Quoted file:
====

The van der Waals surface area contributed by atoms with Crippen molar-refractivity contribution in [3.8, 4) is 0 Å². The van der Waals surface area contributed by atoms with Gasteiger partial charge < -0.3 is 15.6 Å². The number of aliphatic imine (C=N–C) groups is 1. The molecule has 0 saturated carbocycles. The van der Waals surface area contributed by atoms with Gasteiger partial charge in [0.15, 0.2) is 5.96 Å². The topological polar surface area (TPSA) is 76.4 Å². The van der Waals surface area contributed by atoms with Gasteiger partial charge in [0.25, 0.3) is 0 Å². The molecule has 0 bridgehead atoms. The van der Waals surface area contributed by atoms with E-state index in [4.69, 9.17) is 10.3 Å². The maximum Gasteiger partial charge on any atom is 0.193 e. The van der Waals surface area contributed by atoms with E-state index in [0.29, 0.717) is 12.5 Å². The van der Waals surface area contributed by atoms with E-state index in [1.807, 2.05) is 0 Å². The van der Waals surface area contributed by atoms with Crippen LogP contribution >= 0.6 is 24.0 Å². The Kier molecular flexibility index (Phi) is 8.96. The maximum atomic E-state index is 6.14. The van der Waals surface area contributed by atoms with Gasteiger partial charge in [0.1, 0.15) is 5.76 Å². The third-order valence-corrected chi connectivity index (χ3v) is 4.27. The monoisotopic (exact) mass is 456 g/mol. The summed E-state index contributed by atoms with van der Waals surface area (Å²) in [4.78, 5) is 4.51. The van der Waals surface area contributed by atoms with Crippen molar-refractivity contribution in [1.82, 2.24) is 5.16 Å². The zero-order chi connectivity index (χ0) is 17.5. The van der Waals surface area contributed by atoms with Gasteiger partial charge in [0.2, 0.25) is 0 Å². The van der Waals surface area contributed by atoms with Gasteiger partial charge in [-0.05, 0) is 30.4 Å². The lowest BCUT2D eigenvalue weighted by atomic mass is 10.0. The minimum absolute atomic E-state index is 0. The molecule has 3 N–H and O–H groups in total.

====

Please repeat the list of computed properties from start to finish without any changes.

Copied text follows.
The van der Waals surface area contributed by atoms with Crippen molar-refractivity contribution in [3.8, 4) is 0 Å². The van der Waals surface area contributed by atoms with Gasteiger partial charge < -0.3 is 15.6 Å². The number of aliphatic imine (C=N–C) groups is 1. The molecule has 0 saturated carbocycles. The van der Waals surface area contributed by atoms with Gasteiger partial charge in [0.15, 0.2) is 5.96 Å². The topological polar surface area (TPSA) is 76.4 Å². The van der Waals surface area contributed by atoms with Gasteiger partial charge in [0.25, 0.3) is 0 Å². The molecule has 0 bridgehead atoms. The van der Waals surface area contributed by atoms with E-state index in [4.69, 9.17) is 10.3 Å². The maximum Gasteiger partial charge on any atom is 0.193 e. The van der Waals surface area contributed by atoms with E-state index in [0.29, 0.717) is 12.5 Å². The van der Waals surface area contributed by atoms with E-state index in [1.807, 2.05) is 0 Å². The van der Waals surface area contributed by atoms with Crippen LogP contribution >= 0.6 is 24.0 Å². The Kier molecular flexibility index (Phi) is 8.96. The maximum atomic E-state index is 6.14. The van der Waals surface area contributed by atoms with Gasteiger partial charge in [0.1, 0.15) is 5.76 Å². The third-order valence-corrected chi connectivity index (χ3v) is 4.27. The monoisotopic (exact) mass is 456 g/mol. The summed E-state index contributed by atoms with van der Waals surface area (Å²) in [4.78, 5) is 4.51. The van der Waals surface area contributed by atoms with Crippen molar-refractivity contribution in [1.82, 2.24) is 5.16 Å². The zero-order chi connectivity index (χ0) is 17.5. The van der Waals surface area contributed by atoms with Gasteiger partial charge in [0.2, 0.25) is 0 Å². The van der Waals surface area contributed by atoms with Gasteiger partial charge in [-0.05, 0) is 30.4 Å². The lowest BCUT2D eigenvalue weighted by atomic mass is 10.0. The minimum absolute atomic E-state index is 0. The molecule has 3 N–H and O–H groups in total.